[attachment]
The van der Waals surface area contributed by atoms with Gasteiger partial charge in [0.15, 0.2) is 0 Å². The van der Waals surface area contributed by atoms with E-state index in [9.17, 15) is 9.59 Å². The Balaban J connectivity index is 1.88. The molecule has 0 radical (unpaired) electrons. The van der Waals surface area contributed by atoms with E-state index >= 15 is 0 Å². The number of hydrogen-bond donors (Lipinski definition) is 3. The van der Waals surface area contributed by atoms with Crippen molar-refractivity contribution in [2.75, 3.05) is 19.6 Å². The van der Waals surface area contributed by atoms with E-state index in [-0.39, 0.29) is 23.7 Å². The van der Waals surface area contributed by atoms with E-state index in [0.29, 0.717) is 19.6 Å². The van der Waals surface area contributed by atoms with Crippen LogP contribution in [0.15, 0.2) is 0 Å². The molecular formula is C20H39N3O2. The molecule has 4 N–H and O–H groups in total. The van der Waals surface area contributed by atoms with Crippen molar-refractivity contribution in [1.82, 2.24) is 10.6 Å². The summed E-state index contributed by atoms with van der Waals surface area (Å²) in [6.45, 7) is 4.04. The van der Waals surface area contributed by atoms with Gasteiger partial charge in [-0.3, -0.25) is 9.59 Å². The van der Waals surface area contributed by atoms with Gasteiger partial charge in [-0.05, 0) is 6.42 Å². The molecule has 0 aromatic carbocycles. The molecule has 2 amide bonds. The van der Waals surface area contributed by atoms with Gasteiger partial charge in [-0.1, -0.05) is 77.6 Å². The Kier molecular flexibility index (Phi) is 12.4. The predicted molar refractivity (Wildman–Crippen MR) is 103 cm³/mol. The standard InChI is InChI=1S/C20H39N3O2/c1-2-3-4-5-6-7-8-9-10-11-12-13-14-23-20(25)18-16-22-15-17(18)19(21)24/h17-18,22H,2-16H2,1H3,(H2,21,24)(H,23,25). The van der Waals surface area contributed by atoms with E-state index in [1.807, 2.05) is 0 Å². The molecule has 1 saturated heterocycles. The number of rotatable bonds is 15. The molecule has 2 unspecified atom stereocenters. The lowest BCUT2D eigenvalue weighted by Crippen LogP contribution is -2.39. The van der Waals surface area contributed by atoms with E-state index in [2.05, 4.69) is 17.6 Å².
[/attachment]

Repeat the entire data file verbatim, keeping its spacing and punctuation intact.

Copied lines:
The van der Waals surface area contributed by atoms with Gasteiger partial charge in [0.15, 0.2) is 0 Å². The van der Waals surface area contributed by atoms with E-state index in [9.17, 15) is 9.59 Å². The Balaban J connectivity index is 1.88. The molecule has 0 radical (unpaired) electrons. The van der Waals surface area contributed by atoms with E-state index >= 15 is 0 Å². The number of hydrogen-bond donors (Lipinski definition) is 3. The van der Waals surface area contributed by atoms with Crippen molar-refractivity contribution in [2.75, 3.05) is 19.6 Å². The van der Waals surface area contributed by atoms with E-state index in [-0.39, 0.29) is 23.7 Å². The van der Waals surface area contributed by atoms with E-state index in [0.29, 0.717) is 19.6 Å². The van der Waals surface area contributed by atoms with Crippen LogP contribution in [0.15, 0.2) is 0 Å². The molecular formula is C20H39N3O2. The molecule has 4 N–H and O–H groups in total. The van der Waals surface area contributed by atoms with Crippen molar-refractivity contribution in [1.82, 2.24) is 10.6 Å². The summed E-state index contributed by atoms with van der Waals surface area (Å²) in [6.45, 7) is 4.04. The van der Waals surface area contributed by atoms with Gasteiger partial charge in [-0.3, -0.25) is 9.59 Å². The van der Waals surface area contributed by atoms with Gasteiger partial charge in [-0.05, 0) is 6.42 Å². The molecule has 0 aromatic carbocycles. The molecule has 2 amide bonds. The van der Waals surface area contributed by atoms with Gasteiger partial charge in [-0.1, -0.05) is 77.6 Å². The Kier molecular flexibility index (Phi) is 12.4. The predicted molar refractivity (Wildman–Crippen MR) is 103 cm³/mol. The standard InChI is InChI=1S/C20H39N3O2/c1-2-3-4-5-6-7-8-9-10-11-12-13-14-23-20(25)18-16-22-15-17(18)19(21)24/h17-18,22H,2-16H2,1H3,(H2,21,24)(H,23,25). The van der Waals surface area contributed by atoms with E-state index in [1.807, 2.05) is 0 Å². The molecule has 1 saturated heterocycles. The number of rotatable bonds is 15. The molecule has 2 unspecified atom stereocenters. The lowest BCUT2D eigenvalue weighted by Crippen LogP contribution is -2.39. The van der Waals surface area contributed by atoms with E-state index in [2.05, 4.69) is 17.6 Å².